Hugs & Awareness Days

Two line drawing people, one wanting to hug the other who is not wanting to be hugged


The writer in me really enjoys having two random things to combine in a post, and today gives me the satisfaction of being able to do this.

Both of the illnesses I have are pain disorders: One is Chronic Myofascial Pain Syndrome (CMPS). If I lived in the USA I could add ‘stage four’ at this point (Stage four is the point of no return, where the condition affects many areas of life including voice and vision). The other is a later addition that is quite common and an annoyance that complicates the CMPS – Fibromyalgia.

I also have a couple of other things that have their own separate awareness days – whoopy-doo!

We’re also able to hug from next Monday…..

What has that got to do with this awareness day I hear you say!?

Well, I’ll start by saying that I will be hiding away for a couple of weeks until the extroverts have got the hugging out of their system!

Why? Because over a year ago, people who knew me well would remember to ask me before hugging. I fear that has now been forgotten.

For me, hugging can be painful, and sometimes it can result in spectacular muscle spasms. (Can you see the connection now?!)

I’ve always said that the permission to hug always lies with the receiver – something to remember even without a chronic pain condition. For some, a year with few or no hugs will make this more than a little overwhelming – we need to recognise that and ask first.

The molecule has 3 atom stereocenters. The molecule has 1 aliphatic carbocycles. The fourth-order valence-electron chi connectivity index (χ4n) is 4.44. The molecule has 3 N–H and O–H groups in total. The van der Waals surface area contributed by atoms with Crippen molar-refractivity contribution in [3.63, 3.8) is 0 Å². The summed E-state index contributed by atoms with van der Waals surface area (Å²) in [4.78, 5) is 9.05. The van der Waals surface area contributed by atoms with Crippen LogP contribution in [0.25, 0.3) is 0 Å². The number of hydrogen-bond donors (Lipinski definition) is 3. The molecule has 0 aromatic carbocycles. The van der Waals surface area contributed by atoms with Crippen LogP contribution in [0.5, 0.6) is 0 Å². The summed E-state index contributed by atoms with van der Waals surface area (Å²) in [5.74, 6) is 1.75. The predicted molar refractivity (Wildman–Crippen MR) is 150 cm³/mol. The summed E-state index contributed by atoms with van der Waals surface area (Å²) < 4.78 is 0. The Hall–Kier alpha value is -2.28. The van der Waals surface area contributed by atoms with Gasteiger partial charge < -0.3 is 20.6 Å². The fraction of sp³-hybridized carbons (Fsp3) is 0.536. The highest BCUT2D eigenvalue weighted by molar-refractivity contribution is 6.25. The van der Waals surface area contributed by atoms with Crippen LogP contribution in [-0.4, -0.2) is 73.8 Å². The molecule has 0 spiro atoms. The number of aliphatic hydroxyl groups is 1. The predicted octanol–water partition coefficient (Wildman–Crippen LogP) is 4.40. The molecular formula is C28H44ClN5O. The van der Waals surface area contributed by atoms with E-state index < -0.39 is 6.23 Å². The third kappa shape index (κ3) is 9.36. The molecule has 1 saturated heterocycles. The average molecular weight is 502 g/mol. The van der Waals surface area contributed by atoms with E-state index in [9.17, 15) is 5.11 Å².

For people with a disability that is obvious – such as mine (I use a wheelchair), permission to touch often goes out of the window, with people often approaching me like you would a child:
Arm stroking is top of the list, followed by arm or shoulder patting. I’ve had my head stroked on occasion and my hand held. All without permission.

I’ve also had some people come up behind me, shimmy to the side and give me a sideways hug before I realise they are there – making me startle. This is something that is very painful. At least my wheelchair prevents full frontal hugs!

In my family we have a phrase we use frequently as a sign off on messages: ‘gentle hugs’ (Many in my birth family have Fibromyalgia), and in turn I use it with others who appreciate that sentiment.

For the record – I do like hugs, especially the gentle variety. But because I am still clinically vulnerable – I would be careful about the amount of hugs anyway. So please don’t be offended if I decline one.

As I said – May 12th is an awareness day. And now you are aware why hugging can be an issue for many with a chronic illness.

If you want to read more on hugging and children with additional needs, my colleague and partner in crime, Mark Arnold, has written a longer post on his Additional Needs Blogfather site

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